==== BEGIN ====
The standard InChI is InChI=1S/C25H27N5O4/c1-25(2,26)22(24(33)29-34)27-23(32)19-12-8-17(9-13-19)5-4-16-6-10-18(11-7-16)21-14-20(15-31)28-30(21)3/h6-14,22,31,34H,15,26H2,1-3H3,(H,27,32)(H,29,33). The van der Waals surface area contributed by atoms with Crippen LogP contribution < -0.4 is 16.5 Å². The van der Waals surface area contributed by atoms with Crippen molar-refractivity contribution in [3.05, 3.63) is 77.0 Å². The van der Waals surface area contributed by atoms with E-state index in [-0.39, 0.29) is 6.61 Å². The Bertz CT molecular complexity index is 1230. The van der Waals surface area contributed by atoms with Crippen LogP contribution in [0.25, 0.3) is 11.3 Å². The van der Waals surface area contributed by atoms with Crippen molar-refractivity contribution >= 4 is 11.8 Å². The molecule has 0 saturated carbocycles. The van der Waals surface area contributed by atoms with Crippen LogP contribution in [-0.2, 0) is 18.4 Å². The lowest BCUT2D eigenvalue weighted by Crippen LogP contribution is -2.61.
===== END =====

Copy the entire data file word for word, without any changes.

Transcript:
The standard InChI is InChI=1S/C25H27N5O4/c1-25(2,26)22(24(33)29-34)27-23(32)19-12-8-17(9-13-19)5-4-16-6-10-18(11-7-16)21-14-20(15-31)28-30(21)3/h6-14,22,31,34H,15,26H2,1-3H3,(H,27,32)(H,29,33). The van der Waals surface area contributed by atoms with Crippen LogP contribution < -0.4 is 16.5 Å². The van der Waals surface area contributed by atoms with Crippen molar-refractivity contribution in [3.05, 3.63) is 77.0 Å². The van der Waals surface area contributed by atoms with E-state index in [-0.39, 0.29) is 6.61 Å². The Bertz CT molecular complexity index is 1230. The van der Waals surface area contributed by atoms with Crippen LogP contribution in [0.25, 0.3) is 11.3 Å². The van der Waals surface area contributed by atoms with Crippen molar-refractivity contribution >= 4 is 11.8 Å². The molecule has 0 saturated carbocycles. The van der Waals surface area contributed by atoms with Crippen LogP contribution in [-0.2, 0) is 18.4 Å². The lowest BCUT2D eigenvalue weighted by Crippen LogP contribution is -2.61.